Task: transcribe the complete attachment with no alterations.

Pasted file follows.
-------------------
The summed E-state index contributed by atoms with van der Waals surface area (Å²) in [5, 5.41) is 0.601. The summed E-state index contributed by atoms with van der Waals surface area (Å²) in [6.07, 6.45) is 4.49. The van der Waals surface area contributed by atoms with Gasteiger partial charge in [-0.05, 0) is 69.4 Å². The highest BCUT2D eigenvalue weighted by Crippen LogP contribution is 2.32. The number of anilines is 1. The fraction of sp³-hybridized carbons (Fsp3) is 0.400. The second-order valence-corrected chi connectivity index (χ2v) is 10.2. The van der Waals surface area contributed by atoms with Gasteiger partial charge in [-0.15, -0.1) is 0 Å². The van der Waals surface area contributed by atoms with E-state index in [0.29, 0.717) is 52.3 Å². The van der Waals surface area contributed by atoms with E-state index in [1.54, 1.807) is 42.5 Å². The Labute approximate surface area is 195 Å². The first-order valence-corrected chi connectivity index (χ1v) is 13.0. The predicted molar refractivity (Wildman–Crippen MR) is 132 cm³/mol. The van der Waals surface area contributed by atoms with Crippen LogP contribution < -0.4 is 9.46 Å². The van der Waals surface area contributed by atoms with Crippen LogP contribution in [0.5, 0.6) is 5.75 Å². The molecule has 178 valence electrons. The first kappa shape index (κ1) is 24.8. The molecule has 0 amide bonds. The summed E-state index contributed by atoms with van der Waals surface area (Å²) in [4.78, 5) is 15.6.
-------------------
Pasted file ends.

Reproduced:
The summed E-state index contributed by atoms with van der Waals surface area (Å²) in [5, 5.41) is 0.601. The summed E-state index contributed by atoms with van der Waals surface area (Å²) in [6.07, 6.45) is 4.49. The van der Waals surface area contributed by atoms with Gasteiger partial charge in [-0.05, 0) is 69.4 Å². The highest BCUT2D eigenvalue weighted by Crippen LogP contribution is 2.32. The number of anilines is 1. The fraction of sp³-hybridized carbons (Fsp3) is 0.400. The second-order valence-corrected chi connectivity index (χ2v) is 10.2. The van der Waals surface area contributed by atoms with Gasteiger partial charge in [-0.15, -0.1) is 0 Å². The van der Waals surface area contributed by atoms with E-state index in [0.29, 0.717) is 52.3 Å². The van der Waals surface area contributed by atoms with E-state index in [1.54, 1.807) is 42.5 Å². The Labute approximate surface area is 195 Å². The first-order valence-corrected chi connectivity index (χ1v) is 13.0. The predicted molar refractivity (Wildman–Crippen MR) is 132 cm³/mol. The van der Waals surface area contributed by atoms with Crippen LogP contribution < -0.4 is 9.46 Å². The van der Waals surface area contributed by atoms with Crippen LogP contribution in [0.5, 0.6) is 5.75 Å². The molecule has 178 valence electrons. The first kappa shape index (κ1) is 24.8. The molecule has 0 amide bonds. The summed E-state index contributed by atoms with van der Waals surface area (Å²) in [4.78, 5) is 15.6.